Today’s blog post is in direct response to questions I regularly field at conventions and workshops. This question continually hits home the fact that most creatives really have no clear idea what “Fair Use” actually is, and how it works. (Or if you’re completely ADHD / impatient – you can skip right to the video at the end.)


The Copyright Act gives copyright holders an exclusive right to reproduce works for a limited time period. Fair use is a limitation on this right. Fair use allows someone other than the copyright holder to copy some or all of a work – even if the copyright holder has not given (or refuses to give) permission.


Copyright law gives copyright holders certain exclusive rights, for a limited time, as an incentive to create works for the enrichment of society as a whole. In exchange for what is essentially a limited monopoly, the law expects that intellectual property creators will enrich society by contributing to the growth of science, education and the arts.

However, copyright law does not give copyright holders total control of their works. Copyrighted works transition to the public domain and become available for use by the public when the copyright term expires. But even before those works enter the public domain, the public is free to make ‘fair uses’ of copyrighted works.

I should note here that there is a deep ideological divide between creatives and the corporate entities that own most copyrighted works. This … disagreement … is related to the extreme lengths of copyright terms. For example, any work created after 2002 expires 70 years after the death of author. If the work is of corporate authorship, the term expires 95 years from publication or 120 years from creation, whichever expires first. Needless to say, there are a whole host of arguments against these terms – not the least of which is the fact that such lengthy terms appear, on their face, to contravene the law’s intent as an incentive to contribute to society as a whole. I can see how some might consider a 100-year monopoly “excessive” and only contributory to the enrichment of the copyright holder.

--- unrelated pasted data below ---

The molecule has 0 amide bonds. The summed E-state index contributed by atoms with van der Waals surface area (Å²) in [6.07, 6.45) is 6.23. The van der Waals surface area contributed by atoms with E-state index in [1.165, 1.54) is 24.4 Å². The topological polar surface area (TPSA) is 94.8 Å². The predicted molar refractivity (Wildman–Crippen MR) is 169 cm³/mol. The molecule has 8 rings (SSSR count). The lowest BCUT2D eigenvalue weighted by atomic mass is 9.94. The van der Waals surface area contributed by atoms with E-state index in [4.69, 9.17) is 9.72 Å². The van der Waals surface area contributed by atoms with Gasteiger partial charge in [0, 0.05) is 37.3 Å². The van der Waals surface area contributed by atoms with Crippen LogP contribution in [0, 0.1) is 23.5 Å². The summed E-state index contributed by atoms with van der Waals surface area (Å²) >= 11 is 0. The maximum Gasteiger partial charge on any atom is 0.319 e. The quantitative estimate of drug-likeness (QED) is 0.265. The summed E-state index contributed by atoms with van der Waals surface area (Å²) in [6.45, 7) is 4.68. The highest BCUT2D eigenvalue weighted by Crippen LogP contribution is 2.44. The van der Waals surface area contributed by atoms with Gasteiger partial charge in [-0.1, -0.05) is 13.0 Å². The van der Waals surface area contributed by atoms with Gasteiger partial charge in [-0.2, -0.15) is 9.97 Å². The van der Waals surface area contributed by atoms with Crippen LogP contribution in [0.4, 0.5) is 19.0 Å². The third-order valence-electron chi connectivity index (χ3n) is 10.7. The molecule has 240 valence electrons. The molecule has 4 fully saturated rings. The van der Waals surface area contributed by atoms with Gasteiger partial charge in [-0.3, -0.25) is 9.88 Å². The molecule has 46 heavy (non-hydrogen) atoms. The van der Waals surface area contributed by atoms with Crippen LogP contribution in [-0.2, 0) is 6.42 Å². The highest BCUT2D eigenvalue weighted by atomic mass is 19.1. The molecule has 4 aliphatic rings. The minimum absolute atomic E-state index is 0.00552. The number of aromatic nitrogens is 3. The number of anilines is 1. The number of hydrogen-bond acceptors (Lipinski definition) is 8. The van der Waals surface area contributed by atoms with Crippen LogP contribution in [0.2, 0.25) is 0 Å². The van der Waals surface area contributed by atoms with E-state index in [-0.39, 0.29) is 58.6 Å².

All that said, by carving out a space for creative uses of music, literature, movies, etc… during the period that a work is protected by copyright, fair use is intended to help reduce (if not relieve) these tensions between copyright law and the First Amendment’s guarantee of freedom of expression. The Supreme Court’s description of fair use is “the guarantee of breathing space for new expression within the confines of Copyright law.”


Whether a use is fair always depends on the specific facts of the use. Fair use is decided by courts on a case-by-case basis after considering four factors. These factors are found in Section 107 of the Copyright Act. I’ve broken them down (with examples) below. Note that some of these examples are applicable to more than one factor.

1. PURPOSE AND CHARACTER of the use of the copyrighted work:

a. TRANSFORMATIVE QUALITY – Is the new work the same as the copyrighted work, or have you transformed the original work, using it in a new and different way? In my experience, this is where most creatives run afoul of the courts, which, in general, take a much more conservative view than artists.


A Google search engine turned the photos on a subscription-only website into thumbnail images for its search results. In this case, the court ruled that Google’s use of thumbnail photos was “highly transformative,” since the search engine changed the image’s original purpose of entertainment and aesthetics into providing Google’s users with links to images.

American artist Jeff Koons used a portion of a designer photo advertisement (a model’s legs in Gucci sandals) amongst a collection of iconic images in his painting, “Niagara.” In that case, the court held that the painting’s use of the copyrighted images was a transformative fair use, in part because it commented on fashion and consumer culture.